Automatic Storage Solutions That Even SMBs Can Implement

March 2, 2022

As small and medium-sized businesses (SMBs) evolve, some time-consuming tasks should be automated to optimize the business results and ultimately improve the bottom line. When it comes to obtaining operational efficiency, it’s essential to equip your business functions, systems, and processes with tools that aid your organization in becoming more competitive in a digital business environment.

Automation helps you achieve all this. One of the most excellent forms of automation of all time has been the use of automatic storage solutions, such as an automated storage and retrieval system (ASRS). An ASRS is a genre or type of advanced warehouse automation technology designed to store, buffer, and retrieve goods and products on demand.

ASRS technology varies considerably and comprises several types, applications, and uses. It is usually integrated with warehouse management software (WMS), warehouse execution software (WES), or other controls. In this guide, we’ve collected a lot of information that can help you understand everything about ASRS, there uses and benefits, and how and why SMBs should also implement these automatic storage solutions.

Automatic Storage Solution Robot

Why Small and Medium-Sized Businesses (SMBs) and Warehouses Can and Should Automate

The best thing about automation is that it does not have to be out of reach. The benefits of ASRS are growing as swiftly as the systems are rising in popularity as an excellent tool for storage in fulfillment in a vast array of industries and companies, both large and small and medium businesses (SMBs).

To guarantee the optimal outcomes – results that optimize the packaging investment of a company and protect the product – warehouses need to consider automating their business processes.

Technological development is occurring in two primary areas: in the warehouse management software that integrates automated lines with legacy systems and in the equipment itself.

The more automated your operation is, and if it is designed, set up, and maintained properly, the more control you will have over labor, material handling, and spoilage, as well as the costs connected with maintaining temperature control in huge facilities.

For companies looking to integrate with enterprise resource planning systems (ERPs) or other systems, boost output, and scale up or down as per demand, an ASRS might be a good fit.

Increased Output

Installing an ASRS is equivalent to using the latest technology to integrate WMS and ERP systems to maximize warehouse efficiency, resulting in higher output. Using just a single point of contact for automated warehouse controls and real-time data collection and query solutions boosts efficiency.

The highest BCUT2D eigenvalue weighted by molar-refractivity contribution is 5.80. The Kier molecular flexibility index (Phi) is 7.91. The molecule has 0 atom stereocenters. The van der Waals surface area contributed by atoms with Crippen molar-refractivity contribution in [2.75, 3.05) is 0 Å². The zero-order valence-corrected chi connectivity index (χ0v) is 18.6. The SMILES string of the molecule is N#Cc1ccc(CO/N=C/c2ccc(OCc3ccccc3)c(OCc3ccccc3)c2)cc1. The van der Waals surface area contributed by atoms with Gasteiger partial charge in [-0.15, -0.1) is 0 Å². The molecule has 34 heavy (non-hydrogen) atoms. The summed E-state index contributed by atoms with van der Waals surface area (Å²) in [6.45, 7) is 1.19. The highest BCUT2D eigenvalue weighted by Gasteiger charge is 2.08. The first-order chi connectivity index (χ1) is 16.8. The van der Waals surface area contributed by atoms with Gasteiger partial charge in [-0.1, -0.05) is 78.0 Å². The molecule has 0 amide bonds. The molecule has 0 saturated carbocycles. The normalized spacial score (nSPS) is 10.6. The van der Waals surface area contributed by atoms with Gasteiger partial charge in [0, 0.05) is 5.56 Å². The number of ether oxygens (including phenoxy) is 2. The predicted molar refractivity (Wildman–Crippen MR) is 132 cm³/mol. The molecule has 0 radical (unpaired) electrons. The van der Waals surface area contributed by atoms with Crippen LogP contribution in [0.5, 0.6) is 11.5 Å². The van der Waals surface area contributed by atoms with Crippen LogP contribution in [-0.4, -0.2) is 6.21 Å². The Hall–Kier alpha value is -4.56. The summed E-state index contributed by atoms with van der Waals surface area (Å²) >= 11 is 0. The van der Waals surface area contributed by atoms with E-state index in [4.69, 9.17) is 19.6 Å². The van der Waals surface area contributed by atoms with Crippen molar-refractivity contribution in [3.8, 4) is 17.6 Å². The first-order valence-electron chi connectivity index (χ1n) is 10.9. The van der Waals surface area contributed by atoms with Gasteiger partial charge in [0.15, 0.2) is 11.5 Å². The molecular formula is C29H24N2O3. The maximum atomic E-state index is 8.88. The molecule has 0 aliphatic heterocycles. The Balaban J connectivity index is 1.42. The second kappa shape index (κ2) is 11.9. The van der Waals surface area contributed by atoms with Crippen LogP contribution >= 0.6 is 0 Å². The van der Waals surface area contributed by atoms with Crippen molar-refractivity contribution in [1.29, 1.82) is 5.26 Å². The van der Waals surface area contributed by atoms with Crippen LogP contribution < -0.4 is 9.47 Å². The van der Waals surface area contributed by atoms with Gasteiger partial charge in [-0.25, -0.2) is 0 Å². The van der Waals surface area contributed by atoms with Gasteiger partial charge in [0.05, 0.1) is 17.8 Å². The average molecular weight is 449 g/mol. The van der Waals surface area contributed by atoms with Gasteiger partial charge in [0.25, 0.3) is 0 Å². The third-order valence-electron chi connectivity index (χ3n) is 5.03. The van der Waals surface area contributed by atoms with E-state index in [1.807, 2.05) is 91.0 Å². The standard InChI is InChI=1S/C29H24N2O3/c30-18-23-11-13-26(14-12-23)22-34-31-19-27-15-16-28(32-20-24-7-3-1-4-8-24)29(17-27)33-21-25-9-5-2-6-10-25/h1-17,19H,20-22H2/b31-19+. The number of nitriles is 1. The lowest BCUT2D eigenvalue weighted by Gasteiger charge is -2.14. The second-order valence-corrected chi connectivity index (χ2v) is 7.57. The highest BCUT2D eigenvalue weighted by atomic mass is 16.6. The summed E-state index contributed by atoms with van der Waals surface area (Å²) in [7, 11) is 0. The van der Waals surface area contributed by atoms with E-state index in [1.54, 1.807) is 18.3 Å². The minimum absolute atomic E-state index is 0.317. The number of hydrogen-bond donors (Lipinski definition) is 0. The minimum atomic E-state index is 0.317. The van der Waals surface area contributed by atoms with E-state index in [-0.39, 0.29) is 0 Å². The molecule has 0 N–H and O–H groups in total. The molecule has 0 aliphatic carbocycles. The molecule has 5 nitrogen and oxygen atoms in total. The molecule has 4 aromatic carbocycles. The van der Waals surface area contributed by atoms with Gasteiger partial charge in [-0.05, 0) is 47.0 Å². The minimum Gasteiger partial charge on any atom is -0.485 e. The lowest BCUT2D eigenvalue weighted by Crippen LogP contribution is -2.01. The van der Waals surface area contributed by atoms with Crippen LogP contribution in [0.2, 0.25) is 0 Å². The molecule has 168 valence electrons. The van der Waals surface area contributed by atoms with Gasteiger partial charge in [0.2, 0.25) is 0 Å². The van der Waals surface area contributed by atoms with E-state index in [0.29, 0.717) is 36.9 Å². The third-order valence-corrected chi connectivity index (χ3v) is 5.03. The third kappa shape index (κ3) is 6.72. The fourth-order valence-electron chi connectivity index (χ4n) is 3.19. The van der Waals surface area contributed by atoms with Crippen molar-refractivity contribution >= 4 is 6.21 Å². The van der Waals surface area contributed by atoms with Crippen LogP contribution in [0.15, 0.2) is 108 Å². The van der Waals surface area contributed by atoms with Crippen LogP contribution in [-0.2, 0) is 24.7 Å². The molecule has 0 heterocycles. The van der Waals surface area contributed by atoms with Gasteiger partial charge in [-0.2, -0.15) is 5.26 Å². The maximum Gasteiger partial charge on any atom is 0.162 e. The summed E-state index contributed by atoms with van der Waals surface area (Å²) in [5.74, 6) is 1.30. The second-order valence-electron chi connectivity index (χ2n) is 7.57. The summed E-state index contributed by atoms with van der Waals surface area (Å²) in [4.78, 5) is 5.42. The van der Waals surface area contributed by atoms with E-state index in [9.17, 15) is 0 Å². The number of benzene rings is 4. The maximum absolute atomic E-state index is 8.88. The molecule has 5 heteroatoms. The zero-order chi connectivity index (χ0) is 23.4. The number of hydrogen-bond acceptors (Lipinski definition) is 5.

Moreover, your facility tends to run more effortlessly by providing instant status and user input, along with carton auditing and tracking.

High-density order management systems (OMSs) are more flexible than a conventional crane-based or radio shuttle rack system, permitting higher throughput. It also enables crates and pallets to be moved through more quickly.

Moreover, these systems can often be set up to follow the outlines of existing buildings, which eliminates the requirement for new construction. Their unique designs enable the pallets to rest on the cart platform. This eliminates handling complications from wrap tails, broken boards, etc.

Another advantage is current systems are constructed with standard industrial components, making them more accessible and quicker to repair when they go down. Downtime must be minimal as parts are easier to get. In addition, costs are also lower.


Flexibility also plays a significant role in choosing what kind of system to install. An automated storage and retrieval system offers considerable flexibility for many businesses. As distribution centers are constructed more often in the urban and suburban areas, real-estate properties become more costly.

Moreover, there may be limited space available. This makes it more crucial to be able to construct more high-rise facilities. An ASRS allows the shelves to be stacked as high as possible.

The system can be set up to address high shelves without harming workers who have to operate equipment to retrieve pallets. The modular systems provide optimum storage capacity with the smallest footprint and highest throughput. Moreover, additional modules can be added as SKUs and capacity requirements increase.

Another benefit of a modular system is that it can be adjusted easily. With fluctuating demands and changes in buying trends, your facility might need to scale up or down accordingly. With a modular system, you can alter it as fulfillment needs vary.

With an ASRS, the whole warehouse can be optimized according to volume. The order mix can also be attuned as the conditions demand.